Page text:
A misplaced decimal point made Stephen Herman, MD, a clinical associate professor of psychiatry at Weill Cornell Medical College in New York City, realize why good nurses are invaluable members of healthcare teams. He recalls the incident clearly; it was his first year out of medical school and he was doing a pediatrics internship.
“I had been up all night, on call, and the next morning I was making rounds, visiting some very sick infants,” he explains. “I wrote an order on a chart for an antibiotic, but I didn’t put the decimal in the right place, and had the nursing staff given what I ordered, we probably would have lost the baby if not caused severe damage to the kidneys or other organs.”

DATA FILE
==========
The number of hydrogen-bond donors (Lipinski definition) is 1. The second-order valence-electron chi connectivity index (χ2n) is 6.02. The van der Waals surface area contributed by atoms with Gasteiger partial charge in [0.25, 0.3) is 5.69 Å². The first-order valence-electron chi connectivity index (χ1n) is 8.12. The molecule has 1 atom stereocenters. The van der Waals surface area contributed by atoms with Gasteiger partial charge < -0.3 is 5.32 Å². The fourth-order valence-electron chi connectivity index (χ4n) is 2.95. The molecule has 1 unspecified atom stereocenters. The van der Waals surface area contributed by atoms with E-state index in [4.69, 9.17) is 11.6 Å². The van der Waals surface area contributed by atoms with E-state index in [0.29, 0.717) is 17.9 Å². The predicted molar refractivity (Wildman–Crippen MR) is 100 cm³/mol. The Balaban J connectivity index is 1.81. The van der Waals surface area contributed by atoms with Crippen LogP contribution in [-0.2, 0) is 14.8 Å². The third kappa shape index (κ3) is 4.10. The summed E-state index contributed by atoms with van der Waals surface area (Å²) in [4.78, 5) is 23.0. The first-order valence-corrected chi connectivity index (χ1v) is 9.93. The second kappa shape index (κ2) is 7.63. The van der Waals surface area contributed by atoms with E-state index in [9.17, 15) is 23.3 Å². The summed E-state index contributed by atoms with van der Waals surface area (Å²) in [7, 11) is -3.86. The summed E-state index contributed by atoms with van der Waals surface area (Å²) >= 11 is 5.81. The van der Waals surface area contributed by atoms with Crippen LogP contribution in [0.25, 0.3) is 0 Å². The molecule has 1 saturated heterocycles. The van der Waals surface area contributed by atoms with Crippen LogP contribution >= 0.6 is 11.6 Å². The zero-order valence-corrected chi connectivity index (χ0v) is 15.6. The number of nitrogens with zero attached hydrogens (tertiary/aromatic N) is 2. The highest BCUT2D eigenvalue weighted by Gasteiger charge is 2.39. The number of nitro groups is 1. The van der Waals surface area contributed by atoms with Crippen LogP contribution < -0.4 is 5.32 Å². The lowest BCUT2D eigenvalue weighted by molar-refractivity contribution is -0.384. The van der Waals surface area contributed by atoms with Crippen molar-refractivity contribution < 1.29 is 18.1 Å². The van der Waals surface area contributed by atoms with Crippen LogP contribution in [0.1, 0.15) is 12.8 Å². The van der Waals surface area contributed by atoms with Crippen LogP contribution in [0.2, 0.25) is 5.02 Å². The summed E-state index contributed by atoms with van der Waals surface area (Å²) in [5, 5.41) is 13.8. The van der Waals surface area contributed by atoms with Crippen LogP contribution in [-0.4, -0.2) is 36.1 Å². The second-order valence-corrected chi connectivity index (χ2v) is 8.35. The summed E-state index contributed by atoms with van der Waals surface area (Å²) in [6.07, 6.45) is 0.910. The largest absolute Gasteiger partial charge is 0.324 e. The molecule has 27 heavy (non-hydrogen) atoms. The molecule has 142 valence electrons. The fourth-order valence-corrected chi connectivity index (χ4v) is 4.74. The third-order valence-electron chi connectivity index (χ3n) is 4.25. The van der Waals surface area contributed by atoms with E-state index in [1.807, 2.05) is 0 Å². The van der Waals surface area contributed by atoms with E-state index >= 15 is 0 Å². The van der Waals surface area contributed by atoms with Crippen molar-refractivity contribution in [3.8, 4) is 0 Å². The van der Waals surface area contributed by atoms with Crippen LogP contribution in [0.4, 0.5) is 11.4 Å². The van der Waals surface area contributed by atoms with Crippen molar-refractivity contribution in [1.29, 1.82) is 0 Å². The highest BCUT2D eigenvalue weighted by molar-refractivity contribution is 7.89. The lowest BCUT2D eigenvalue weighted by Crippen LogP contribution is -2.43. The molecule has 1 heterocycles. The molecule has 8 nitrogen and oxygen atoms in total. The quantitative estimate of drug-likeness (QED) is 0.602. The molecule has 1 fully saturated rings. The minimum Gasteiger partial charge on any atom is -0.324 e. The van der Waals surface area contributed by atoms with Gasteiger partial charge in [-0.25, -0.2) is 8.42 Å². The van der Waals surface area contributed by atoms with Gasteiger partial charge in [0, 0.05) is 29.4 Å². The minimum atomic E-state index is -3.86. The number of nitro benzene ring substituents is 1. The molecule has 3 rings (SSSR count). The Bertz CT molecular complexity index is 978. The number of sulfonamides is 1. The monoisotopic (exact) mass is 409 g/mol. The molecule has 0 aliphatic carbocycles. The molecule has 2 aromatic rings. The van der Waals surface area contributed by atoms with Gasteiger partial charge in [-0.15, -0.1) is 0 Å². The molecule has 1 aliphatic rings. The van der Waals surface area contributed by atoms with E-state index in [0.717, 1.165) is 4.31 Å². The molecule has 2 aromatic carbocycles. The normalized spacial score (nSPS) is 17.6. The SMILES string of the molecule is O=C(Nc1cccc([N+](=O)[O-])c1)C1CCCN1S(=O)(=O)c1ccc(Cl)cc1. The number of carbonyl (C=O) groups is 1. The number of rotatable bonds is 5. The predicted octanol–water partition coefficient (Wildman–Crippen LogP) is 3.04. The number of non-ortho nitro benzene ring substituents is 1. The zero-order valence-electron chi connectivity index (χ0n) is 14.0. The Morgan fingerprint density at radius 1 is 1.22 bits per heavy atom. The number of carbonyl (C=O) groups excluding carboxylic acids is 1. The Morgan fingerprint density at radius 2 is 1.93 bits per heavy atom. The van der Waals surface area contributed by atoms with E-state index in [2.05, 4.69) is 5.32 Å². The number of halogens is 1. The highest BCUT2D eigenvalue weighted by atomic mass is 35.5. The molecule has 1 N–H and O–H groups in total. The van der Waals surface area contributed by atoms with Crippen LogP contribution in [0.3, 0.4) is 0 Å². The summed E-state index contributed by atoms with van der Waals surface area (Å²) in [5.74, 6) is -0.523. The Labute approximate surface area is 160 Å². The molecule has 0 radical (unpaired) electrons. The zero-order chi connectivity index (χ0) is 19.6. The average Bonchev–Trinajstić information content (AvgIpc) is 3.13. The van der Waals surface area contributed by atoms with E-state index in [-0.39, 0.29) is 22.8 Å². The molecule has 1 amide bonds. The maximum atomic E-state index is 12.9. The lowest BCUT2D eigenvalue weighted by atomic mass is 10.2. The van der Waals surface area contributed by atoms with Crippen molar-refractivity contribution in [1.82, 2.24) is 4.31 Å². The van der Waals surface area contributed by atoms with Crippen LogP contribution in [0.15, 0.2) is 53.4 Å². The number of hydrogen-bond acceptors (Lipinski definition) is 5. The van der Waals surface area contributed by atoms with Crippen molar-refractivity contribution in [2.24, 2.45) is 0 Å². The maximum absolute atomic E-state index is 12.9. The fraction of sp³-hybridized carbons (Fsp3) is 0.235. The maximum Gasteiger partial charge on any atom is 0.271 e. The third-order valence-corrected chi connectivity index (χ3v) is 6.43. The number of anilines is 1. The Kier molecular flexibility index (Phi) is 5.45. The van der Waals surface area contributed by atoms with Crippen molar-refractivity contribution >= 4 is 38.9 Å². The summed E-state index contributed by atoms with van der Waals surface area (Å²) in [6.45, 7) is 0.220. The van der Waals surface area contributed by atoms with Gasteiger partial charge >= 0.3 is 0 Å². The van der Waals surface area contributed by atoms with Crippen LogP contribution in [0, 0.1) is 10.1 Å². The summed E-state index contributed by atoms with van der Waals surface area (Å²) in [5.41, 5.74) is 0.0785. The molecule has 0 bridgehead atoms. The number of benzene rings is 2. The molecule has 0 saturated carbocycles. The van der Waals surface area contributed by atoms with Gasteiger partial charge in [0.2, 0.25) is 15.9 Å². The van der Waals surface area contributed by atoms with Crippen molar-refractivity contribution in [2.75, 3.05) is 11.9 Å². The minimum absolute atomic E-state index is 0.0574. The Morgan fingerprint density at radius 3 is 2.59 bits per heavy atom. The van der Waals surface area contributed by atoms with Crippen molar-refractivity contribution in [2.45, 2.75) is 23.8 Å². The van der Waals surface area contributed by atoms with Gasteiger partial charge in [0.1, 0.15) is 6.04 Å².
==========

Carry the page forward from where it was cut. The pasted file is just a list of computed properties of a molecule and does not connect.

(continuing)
A nurse on the floor picked up on the mistake and approached Herman about it, and he corrected the order. “She saved my behind,” he says with relief and a great deal of gratitude. He adds that this was so long ago that he doesn’t remember the nurse’s name, but acknowledges that situations like this likely are still common today, and that the knowledge and experience of nurses can save the day.
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